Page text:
Rostovsky’s paintings modernize and complicate traditional notions of artistic representations of the sublime.
In Epiphany Model 4: The Meteor Shower (2004) an oval canvas depicts the night sky of a mountainous valley lit by streaking meteors. Observing the scene are two figures dwarfed by the grandeur. Yet Rostovsky, in an ironic update of the German Romantic tradition, literally removes the viewers from the scene. He sculpts a pair of hikers on a rocky perch which rests on a pedestal two feet from the painting. Rostovsky’s figures confront nature and quite literally culture, as they, like us, are contemplating a painting.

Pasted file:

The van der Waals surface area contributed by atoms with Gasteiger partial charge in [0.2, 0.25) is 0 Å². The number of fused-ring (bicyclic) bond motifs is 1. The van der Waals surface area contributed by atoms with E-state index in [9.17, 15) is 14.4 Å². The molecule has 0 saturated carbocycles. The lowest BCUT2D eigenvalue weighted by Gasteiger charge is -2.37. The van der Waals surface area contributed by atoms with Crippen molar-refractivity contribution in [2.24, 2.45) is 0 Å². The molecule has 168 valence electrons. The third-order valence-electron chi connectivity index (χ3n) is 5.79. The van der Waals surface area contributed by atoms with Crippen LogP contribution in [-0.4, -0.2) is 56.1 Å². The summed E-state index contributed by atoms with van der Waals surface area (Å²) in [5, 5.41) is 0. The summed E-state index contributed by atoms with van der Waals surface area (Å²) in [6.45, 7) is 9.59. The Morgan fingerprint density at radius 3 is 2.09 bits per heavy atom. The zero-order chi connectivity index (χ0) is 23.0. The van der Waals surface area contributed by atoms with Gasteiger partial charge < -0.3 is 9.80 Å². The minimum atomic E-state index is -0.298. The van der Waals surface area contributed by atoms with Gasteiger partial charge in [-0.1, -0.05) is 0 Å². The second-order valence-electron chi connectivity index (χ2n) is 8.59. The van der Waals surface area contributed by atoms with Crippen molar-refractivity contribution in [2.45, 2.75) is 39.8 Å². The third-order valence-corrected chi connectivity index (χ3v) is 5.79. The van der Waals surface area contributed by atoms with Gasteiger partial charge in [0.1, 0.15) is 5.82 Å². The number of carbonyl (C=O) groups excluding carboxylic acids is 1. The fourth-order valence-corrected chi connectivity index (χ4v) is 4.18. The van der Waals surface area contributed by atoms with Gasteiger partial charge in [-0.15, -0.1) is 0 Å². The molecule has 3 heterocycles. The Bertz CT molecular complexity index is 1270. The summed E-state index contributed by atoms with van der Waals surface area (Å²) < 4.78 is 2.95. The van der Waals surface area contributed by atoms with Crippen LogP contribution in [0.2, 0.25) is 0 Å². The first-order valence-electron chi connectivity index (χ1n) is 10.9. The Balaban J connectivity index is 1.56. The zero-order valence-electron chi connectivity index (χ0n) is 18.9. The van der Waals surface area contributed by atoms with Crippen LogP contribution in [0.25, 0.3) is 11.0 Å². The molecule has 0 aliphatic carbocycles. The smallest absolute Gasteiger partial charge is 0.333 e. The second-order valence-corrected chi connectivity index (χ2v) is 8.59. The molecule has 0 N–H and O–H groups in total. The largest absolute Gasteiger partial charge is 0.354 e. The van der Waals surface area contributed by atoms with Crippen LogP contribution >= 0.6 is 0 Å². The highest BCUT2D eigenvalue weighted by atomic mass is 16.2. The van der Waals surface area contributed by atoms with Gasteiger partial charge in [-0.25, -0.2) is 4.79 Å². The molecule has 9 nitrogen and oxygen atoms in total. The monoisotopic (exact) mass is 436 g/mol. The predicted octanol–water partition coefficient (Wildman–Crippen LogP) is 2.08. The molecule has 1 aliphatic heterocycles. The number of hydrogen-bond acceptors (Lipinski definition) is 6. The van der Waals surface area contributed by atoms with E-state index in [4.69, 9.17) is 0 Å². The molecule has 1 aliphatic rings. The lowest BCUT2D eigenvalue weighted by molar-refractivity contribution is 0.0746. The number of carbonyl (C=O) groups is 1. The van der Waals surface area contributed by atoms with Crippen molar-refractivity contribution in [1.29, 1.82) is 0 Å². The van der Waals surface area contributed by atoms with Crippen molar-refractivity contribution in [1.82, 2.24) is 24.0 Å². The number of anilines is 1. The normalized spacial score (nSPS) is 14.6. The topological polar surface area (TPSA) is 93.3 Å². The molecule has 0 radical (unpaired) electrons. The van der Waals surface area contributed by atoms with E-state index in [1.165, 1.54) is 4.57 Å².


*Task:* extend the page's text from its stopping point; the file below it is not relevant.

In Eclipse (2004), the largest work in the exhibition, wispy flames peek out from behind a darkened moon, presenting a monumental ode to the natural phenomenon we, in fact, would never be able to view with such clarity.
Four canvases feature isolated swimmers in rippling expanses of blue water—all part of a recent series inspired by a trip to Nice, France. In Large Swimmers (2004) five figures paddle together, yet rather than engage with one another as one might expect, their gaze is serious and detached—like that of the figures in Epiphany Model. Staring out at the infinite ocean, they commune with nature just as nature seems to consume them.
With Rubik’s Cube (2004) Rostovsky approaches the popular game with the same reverence he applies to the mountains, the stars, and the ocean. The cube’s familiar squares of color loom large against a hushed, hazy-white background. Such treatment moves the iconic puzzle from the realm of the banal to that of the sublime and challenges the assumed distinction between the two.